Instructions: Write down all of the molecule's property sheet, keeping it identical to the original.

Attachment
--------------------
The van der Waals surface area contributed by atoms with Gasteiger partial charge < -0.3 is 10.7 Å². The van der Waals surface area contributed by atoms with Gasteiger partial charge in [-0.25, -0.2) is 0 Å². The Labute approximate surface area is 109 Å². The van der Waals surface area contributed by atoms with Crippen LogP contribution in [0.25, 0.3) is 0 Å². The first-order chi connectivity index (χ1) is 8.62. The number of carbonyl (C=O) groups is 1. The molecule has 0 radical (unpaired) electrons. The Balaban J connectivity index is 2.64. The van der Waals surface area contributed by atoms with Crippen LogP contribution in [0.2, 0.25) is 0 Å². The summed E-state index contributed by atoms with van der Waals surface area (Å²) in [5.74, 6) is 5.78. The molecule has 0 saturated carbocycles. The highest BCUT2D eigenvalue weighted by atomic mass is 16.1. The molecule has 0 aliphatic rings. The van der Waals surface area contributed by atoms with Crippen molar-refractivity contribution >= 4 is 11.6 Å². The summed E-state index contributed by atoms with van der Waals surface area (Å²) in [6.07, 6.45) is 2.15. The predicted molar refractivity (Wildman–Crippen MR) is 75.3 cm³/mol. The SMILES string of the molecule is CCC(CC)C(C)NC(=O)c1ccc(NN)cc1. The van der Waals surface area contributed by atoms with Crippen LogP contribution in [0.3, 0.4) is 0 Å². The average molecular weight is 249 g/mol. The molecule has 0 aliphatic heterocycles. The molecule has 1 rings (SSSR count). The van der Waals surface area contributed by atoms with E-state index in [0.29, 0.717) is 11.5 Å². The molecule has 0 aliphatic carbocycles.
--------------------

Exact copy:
The van der Waals surface area contributed by atoms with Gasteiger partial charge < -0.3 is 10.7 Å². The van der Waals surface area contributed by atoms with Gasteiger partial charge in [-0.25, -0.2) is 0 Å². The Labute approximate surface area is 109 Å². The van der Waals surface area contributed by atoms with Crippen LogP contribution in [0.25, 0.3) is 0 Å². The first-order chi connectivity index (χ1) is 8.62. The number of carbonyl (C=O) groups is 1. The molecule has 0 radical (unpaired) electrons. The Balaban J connectivity index is 2.64. The van der Waals surface area contributed by atoms with Crippen LogP contribution in [0.2, 0.25) is 0 Å². The summed E-state index contributed by atoms with van der Waals surface area (Å²) in [5.74, 6) is 5.78. The molecule has 0 saturated carbocycles. The highest BCUT2D eigenvalue weighted by atomic mass is 16.1. The molecule has 0 aliphatic rings. The van der Waals surface area contributed by atoms with Crippen molar-refractivity contribution >= 4 is 11.6 Å². The summed E-state index contributed by atoms with van der Waals surface area (Å²) in [6.07, 6.45) is 2.15. The predicted molar refractivity (Wildman–Crippen MR) is 75.3 cm³/mol. The SMILES string of the molecule is CCC(CC)C(C)NC(=O)c1ccc(NN)cc1. The van der Waals surface area contributed by atoms with Crippen LogP contribution in [0.3, 0.4) is 0 Å². The average molecular weight is 249 g/mol. The molecule has 0 aliphatic heterocycles. The molecule has 1 rings (SSSR count). The van der Waals surface area contributed by atoms with E-state index in [0.29, 0.717) is 11.5 Å². The molecule has 0 aliphatic carbocycles.